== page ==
City of Naperville v. Watson, 175 Ill. 2d 399 (1997)

Feb. 20, 1997 · Illinois Supreme Court · No. 80315
175 Ill. 2d 399

(No. 80315.


Opinion filed February 20, 1997.

FREEMAN, J., joined by McMORROW, J., dissenting.

G. Joseph Weller, Deputy Defender, of the Office of the State Appellate Defender, of Elgin, for appellant.

*400Michael M. Roth, Paul L. Stephanides and Francis J. Cuneo, Jr., Corporation Counsel, of Naperville, for appellee.


delivered the opinion of the court:

Defendant, Ryan M. Watson, was charged by the City of Naperville (City) with driving while under the influence of alcohol in violation of an ordinance (see Naperville Municipal Code § 11 — 1—1) adopting the provisions of the Illinois Vehicle Code (625 ILCS 5/1 — 100 et seq. (West 1994)) by reference. Following a jury trial, defendant was found guilty and was sentenced to one year of court supervision and a $250 fine. The appellate court affirmed defendant’s conviction (No. 2 — 94—0911 (unpublished order under Supreme Court Rule 23)), and this court allowed defendant’s petition for leave to appeal (155 Ill. 2d R. 315). The issues raised on appeal are: (1) whether defendant was shown to be in "actual physical control” of his vehicle; and (2) whether defendant was entitled to raise, and instruct the jury on, the affirmative defense of necessity. We affirm.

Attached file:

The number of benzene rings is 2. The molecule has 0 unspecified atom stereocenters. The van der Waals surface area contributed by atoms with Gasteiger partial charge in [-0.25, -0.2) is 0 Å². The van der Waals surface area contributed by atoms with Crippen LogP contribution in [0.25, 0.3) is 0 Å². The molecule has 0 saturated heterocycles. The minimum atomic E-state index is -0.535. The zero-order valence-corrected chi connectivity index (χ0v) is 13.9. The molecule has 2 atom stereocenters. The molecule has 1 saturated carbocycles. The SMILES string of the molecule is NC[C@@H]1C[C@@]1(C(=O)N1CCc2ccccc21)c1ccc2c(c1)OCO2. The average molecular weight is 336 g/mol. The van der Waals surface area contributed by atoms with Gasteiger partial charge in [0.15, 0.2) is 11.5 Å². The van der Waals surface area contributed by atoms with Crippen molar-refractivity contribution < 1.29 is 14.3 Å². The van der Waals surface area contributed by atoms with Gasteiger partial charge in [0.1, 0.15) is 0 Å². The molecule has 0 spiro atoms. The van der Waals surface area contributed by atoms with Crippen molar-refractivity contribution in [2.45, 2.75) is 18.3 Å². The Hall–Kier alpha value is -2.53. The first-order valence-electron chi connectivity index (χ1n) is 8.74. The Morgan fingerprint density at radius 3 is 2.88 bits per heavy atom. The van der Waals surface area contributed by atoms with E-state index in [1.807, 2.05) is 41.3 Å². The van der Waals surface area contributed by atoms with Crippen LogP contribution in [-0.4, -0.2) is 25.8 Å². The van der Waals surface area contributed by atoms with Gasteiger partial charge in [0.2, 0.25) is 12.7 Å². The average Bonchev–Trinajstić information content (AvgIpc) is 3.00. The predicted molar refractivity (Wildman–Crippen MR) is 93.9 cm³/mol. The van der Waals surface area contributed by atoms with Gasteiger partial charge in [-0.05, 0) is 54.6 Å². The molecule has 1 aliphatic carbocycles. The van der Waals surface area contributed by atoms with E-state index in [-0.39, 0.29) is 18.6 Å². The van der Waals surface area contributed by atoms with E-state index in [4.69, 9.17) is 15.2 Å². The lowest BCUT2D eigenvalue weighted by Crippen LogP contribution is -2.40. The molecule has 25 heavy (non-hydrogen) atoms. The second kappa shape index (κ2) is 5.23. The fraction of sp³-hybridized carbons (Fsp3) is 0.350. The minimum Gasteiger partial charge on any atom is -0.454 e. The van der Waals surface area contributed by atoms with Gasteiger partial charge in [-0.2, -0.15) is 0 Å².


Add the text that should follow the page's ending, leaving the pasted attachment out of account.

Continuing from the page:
On June 3, 1993, at about 4:30 a.m., two Naperville police officers discovered defendant asleep in his car. The car was parked with its engine running in the parking lot of an apartment complex in Naperville. Defendant was lying across the front seat with his head on the passenger’s side. The officers had difficulty rousing defendant, and when they did, defendant appeared disoriented. Defendant told the officers that he was sleeping in his car before driving home because he had had too much to drink. The officers testified that defendant’s performance in field sobriety tests indicated to them that he was under the influence of alcohol. At that point defendant was arrested. Later, defendant *401submitted to a breathalyzer test which indicated an alcohol concentration of 0.18.